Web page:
First of all, let's throw up another copy of the map, this time completed with roads:
When doing this for your world, you're going to be tempted to create roads from every market to every other market. Resist this! Two things to remember: it is very expensive to make a road; and not having a road between Groat and Adeese, or between Alzak and the Gathering (sorry, name got cut off, it's in the bottom right), gives meaning to the control of Pon over the area. The limitation of trade, forcing everything through Marzarbol, creates tension in the area, gives the inhabitants something to fight over and creates adventure potential. So be careful how easily you slap-dash those roads out.
Note also that the road intentionally bypasses Rosengg and continues on to Alzak. We need to make up our minds if we want to force trade to go through the mid-point town or have the potential to just continue on. These things can also create interest in the shape and tenor of the campaign's economics - how important is that crossroads, exactly?
Okay, for this next part, I'm going to need you to change the settings on your excel program. You're looking for "excel options" - on my computer, it looks like this:
|If you're using a different excel, you should be
able to find this in the help menu.
This little discovery saved me immense amounts of work, I can tell you.
Okay, we're going to go through the looking glass, now. This may be a bit of a mind-bender, but I'll try to make it as clear as possible.
First, you want to set up an excel table that looks like this:
|If you're not familiar with excel, you are probably way out
of your depth at this point. Please do your best.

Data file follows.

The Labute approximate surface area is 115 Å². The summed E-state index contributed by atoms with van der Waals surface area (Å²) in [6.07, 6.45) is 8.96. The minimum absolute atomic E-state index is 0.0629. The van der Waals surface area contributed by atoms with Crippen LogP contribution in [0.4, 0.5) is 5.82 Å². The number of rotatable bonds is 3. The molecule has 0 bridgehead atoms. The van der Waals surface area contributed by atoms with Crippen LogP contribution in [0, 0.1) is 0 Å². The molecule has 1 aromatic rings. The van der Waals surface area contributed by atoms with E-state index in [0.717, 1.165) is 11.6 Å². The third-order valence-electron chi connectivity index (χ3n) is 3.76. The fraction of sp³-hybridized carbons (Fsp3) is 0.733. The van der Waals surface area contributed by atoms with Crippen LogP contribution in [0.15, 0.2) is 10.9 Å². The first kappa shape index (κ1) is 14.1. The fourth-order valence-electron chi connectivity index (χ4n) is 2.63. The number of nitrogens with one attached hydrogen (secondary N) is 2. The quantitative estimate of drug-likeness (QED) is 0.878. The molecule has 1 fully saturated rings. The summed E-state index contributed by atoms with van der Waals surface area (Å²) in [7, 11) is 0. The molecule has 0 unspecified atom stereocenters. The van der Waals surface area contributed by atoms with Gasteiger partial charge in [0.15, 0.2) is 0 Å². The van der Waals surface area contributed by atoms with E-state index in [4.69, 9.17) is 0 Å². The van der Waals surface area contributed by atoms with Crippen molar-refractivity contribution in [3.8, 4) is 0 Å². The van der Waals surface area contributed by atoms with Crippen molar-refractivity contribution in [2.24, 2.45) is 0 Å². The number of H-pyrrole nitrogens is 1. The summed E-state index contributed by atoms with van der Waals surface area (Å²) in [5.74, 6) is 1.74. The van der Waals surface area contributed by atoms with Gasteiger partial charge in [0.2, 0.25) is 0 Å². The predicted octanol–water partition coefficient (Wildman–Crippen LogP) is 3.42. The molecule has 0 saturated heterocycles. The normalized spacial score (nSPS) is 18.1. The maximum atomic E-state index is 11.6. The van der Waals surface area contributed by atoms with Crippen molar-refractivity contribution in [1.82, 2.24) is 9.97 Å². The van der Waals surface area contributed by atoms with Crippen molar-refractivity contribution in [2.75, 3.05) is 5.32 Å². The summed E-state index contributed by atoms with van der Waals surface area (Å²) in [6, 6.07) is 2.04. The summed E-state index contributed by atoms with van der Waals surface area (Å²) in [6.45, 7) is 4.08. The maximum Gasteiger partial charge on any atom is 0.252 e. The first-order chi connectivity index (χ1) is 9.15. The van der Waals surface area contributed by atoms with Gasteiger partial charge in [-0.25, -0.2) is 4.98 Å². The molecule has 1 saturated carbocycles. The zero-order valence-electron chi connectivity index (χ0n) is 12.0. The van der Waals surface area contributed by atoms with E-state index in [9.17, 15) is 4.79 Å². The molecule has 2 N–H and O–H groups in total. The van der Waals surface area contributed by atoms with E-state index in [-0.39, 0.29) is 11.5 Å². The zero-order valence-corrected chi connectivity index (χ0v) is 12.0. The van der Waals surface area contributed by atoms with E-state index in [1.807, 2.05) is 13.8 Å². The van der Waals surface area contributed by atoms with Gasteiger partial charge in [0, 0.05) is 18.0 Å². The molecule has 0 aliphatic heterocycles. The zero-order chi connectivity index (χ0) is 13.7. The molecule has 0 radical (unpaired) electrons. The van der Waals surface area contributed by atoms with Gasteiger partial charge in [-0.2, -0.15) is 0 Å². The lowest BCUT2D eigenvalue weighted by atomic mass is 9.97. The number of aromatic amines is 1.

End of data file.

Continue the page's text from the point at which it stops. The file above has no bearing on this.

This above will take a little time to set up - but once it IS set-up, you'll never have to worry about it again, no matter how many additional markets you add to your economy in the future. Moreover, you can add them one at a time - so that if you didn't want to include Adeese yet, you can just leave it out of all your lines - then add it at a later time.
Next, we want to replace the 1 in the D column with the following:
(If you want to know how to merge cells, look up "how to merge" in your excel help menu).
Note that the number under Heap in the Hills from Adeese has jumped from 8 to 16. This is because now the formula is measuring the distance from Heap to Adeese and back to Heap again, and still adding both markets (14 hexes
Okay, let's add the minimum-choice calculation to every line (in the D column only):
The numbers will adjust every time you hit return, but because
of the iterations they won't adjust more than once. To adjust them
intentionally, hit F9 at the top of your keyboard.
You will soon notice a problem. While you're not getting circular calculation warnings, the numbers will keep climbing no matter how often you hit the F9 button (manual calculation). For the present, don't worry about that. We will solve that problem later. At the moment if your numbers are climbing to infinity (and you can see that by repeatedly hitting F9), you're doing this right. (you'll also notice that there's a lag between the numbers in the EFGHI columns and the "minimum" in the D-column; do not worry about that, it is normal).
Our next thing to remember is that we don't need all our markets at any one time: we only actually need the one where the players are. To get that, we only need to put a "1" in the cell of whatever market we want to calculate. Then, once we hit F9 a sufficient number of times, the lowest number will ultimate self-generate into all the cells and it will stop changing. With only nine markets, I only had to hit calculate (F9) four times for Marzarbol to completely calculate:
These are then the distances between Marzarbol and all the other markets in our system. Marzarbol itself is divided by 1, while Heap's references are divided by 6, Groat's by 8, the Gathering by 11, Crow's Nest by 6 and so on.
If you prefer a purer distance in hexes, merely eliminate the "+1" from your calculations and all your distances will be shown in the exact hex difference between the markets.
This is exactly the system I presently use to determine distances. Here's a screen shot of of my Distance Table for part of France:
|Land distances are shown in brown; sea distances in blue.
The example is shown at the point where there is no market chosen,
so that is part of the reason for the high numbers.
ith my next post, we can talk about the next stage in applying the distance table to calculating the references, to make them ready for the pricing table.